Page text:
Also known as the butterfly dog, the papillon is a small dog with alert, upright ears and a long silky coat.

Papillon Breed Group


Size of the Papillon


Country of origin

France and Belgium

Time of original development

The exact date of origin of the Papillon is unclear; however, the breed can be traced back in history over 700 years.

Papillon Breed introduction and overview

The Papillon is a small, lightly-boned dog with large prick ears. It is also known as the butterfly dog. It's a small dog with a huge personality and full of confidence. The Papillon excels at agility, but is equally happy being a lap-dog and curling up in front of the fire.

Colour varieties of the Papillon

The breed comes in a variety of colours which include:

  • Black & White
  • Dark Red & White
  • Dark Red Sable & White
  • Dark Sable & White
  • Dark Shaded Sable & White
  • Lemon & White
  • Lemon Sable & White
  • Pale Red & White
  • Pale Red Sable & White
  • Red & White
  • Red Sable & White
  • Sable & White
  • Silver & White
  • Silver Sable & White
  • Tricolour

Size and weight of the Papillon

Height bitch 20-28cms
Height dog 20-28cms
Weight (kilos) bitch 3-4kgs
Weight (kilos) dog 4-5kgs

Exercise requirements of the Papillon

The Papillon requires around 30 minutes to an hour of exercise every day. It is a small dog, making it an ideal choice for older and less active owners. It can live quite happily in an apartment if it receives an adequate amount of exercise.

Papillon temperament, socialisation with children, other dogs and other pets

The Papillon may be a small dog, but it has a bold, confident temperament. Early socialisation is vital to prevent behavioural and aggressive behaviour. Papillons can be snappy with other dogs, and indeed humans. Owners should be careful about selecting this breed if they have small children. Papillons should also be kept away from cats and other small pets.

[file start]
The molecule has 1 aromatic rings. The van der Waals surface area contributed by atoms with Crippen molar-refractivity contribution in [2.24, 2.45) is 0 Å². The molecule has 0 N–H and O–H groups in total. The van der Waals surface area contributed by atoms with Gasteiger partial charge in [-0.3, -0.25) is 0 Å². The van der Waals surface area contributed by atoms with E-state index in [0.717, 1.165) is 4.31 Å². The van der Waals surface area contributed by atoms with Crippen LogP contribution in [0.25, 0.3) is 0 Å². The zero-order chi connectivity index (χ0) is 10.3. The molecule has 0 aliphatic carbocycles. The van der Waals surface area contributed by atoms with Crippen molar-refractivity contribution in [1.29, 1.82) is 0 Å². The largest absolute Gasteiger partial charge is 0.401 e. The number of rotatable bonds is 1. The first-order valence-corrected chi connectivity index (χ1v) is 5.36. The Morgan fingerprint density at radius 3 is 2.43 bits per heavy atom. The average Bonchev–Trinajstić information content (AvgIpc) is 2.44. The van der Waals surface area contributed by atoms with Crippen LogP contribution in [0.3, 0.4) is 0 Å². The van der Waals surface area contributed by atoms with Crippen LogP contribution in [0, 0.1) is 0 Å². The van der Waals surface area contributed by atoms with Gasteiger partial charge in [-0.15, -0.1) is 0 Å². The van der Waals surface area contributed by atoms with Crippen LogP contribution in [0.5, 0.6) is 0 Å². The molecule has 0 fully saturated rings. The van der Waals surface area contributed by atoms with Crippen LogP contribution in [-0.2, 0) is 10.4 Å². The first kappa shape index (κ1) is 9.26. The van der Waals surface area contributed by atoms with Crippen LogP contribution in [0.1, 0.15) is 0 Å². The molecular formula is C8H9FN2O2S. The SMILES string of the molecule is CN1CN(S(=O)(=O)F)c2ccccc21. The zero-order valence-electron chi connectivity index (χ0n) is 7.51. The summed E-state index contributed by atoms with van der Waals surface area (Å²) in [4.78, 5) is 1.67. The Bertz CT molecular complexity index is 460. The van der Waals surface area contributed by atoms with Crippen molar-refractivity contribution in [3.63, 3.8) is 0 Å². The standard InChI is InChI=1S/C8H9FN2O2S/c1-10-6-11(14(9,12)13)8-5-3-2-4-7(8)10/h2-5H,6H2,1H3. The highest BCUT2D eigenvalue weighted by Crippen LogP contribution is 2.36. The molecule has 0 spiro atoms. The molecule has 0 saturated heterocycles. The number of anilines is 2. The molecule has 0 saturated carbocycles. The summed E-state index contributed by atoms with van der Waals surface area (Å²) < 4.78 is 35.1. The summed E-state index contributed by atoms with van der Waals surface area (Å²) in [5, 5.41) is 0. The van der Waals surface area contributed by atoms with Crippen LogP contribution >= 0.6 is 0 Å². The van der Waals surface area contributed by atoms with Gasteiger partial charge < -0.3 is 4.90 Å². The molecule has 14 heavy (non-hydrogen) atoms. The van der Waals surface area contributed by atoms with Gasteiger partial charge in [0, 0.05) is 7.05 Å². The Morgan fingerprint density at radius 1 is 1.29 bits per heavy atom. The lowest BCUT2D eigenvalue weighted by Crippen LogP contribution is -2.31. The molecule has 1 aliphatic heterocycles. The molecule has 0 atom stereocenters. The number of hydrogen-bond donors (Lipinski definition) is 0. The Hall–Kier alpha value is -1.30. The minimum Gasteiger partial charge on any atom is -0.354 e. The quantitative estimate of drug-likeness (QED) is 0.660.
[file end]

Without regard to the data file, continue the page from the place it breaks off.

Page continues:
The Papillon can be wary of strangers, and tends to make a good guard dog around the home.

Is the Papillon a good dog for a first time dog owner?

Yes, the Papillon is intelligent, eager to learn and responds well to training. Potential owners should be aware that this breed can be snappy and aggressive. New owners to the breed should also be prepared to devote time each day to grooming this dog.

Papillon coat length

The Papillon has a single coat that is long, straight and silky and includes longer featherings on the ears.

Grooming requirements of the Papillon

The long silky coat requires daily combing or brushing with a soft slicker brush to keep the coat tangle-free. Your Papillon may require professional grooming and trimming twice a year.

Ears should be checked daily and cleaned regularly with a medicated ear cleaner.


No. The Papillon sheds hair steadily throughout the year, making it an unsuitable choice of dog for allergy sufferers.

Health issues in the Papillon

The Papillon is a fairly healthy dog, but owners should check with their breeders about the health issues and problems in the breed including:

  • Allergies
  • Dental problems
  • Progressive retinal atrophy
  • Intervertebral disc disease
  • Patellar luxation
  • Seizures

As with all pedigree dogs, it is very important to obtain a puppy from a reputable source where you can be guaranteed that it has been bred with a view to avoiding the inherent physical and psychological diseases of the breed.

Average lifespan of the Papillon

A healthy Papillon should enjoy a long lifespan of between 11-17 years.

Approximate Papillon pedigree puppy price

Expect to pay around £600-£800 for pedigree Papillon puppy, and litters are frequently available. Litter sizes are quite small, and 1-4 puppies tends to be the average size of an average litter.

Estimating how much a Papillon would need to be fed each day

A bitch weighing 4kgs requires 108gms of complete dry food daily.
A dog weighing 5kgs requires 123gms of complete dry food daily.
A bitch weighing 4kgs will cost around £2.60 a week to feed.
A dog weighing 5kgs will cost around £3.00 a week to feed.

Our figures are based on feeding an above average quality and popular complete dry food bought from a leading supermarket. A good quality feed is suggested for the energetic dogs in the gundog group.

Other financial costs to consider when owning any dog breed

Remember to budget for essential pet treatments and procedures that are not covered by pet insurance policies including:

  • Worming and fleas preparations
  • Annual vaccination boosters
  • Neutering or spaying
  • Microchipping
  • Dental treatment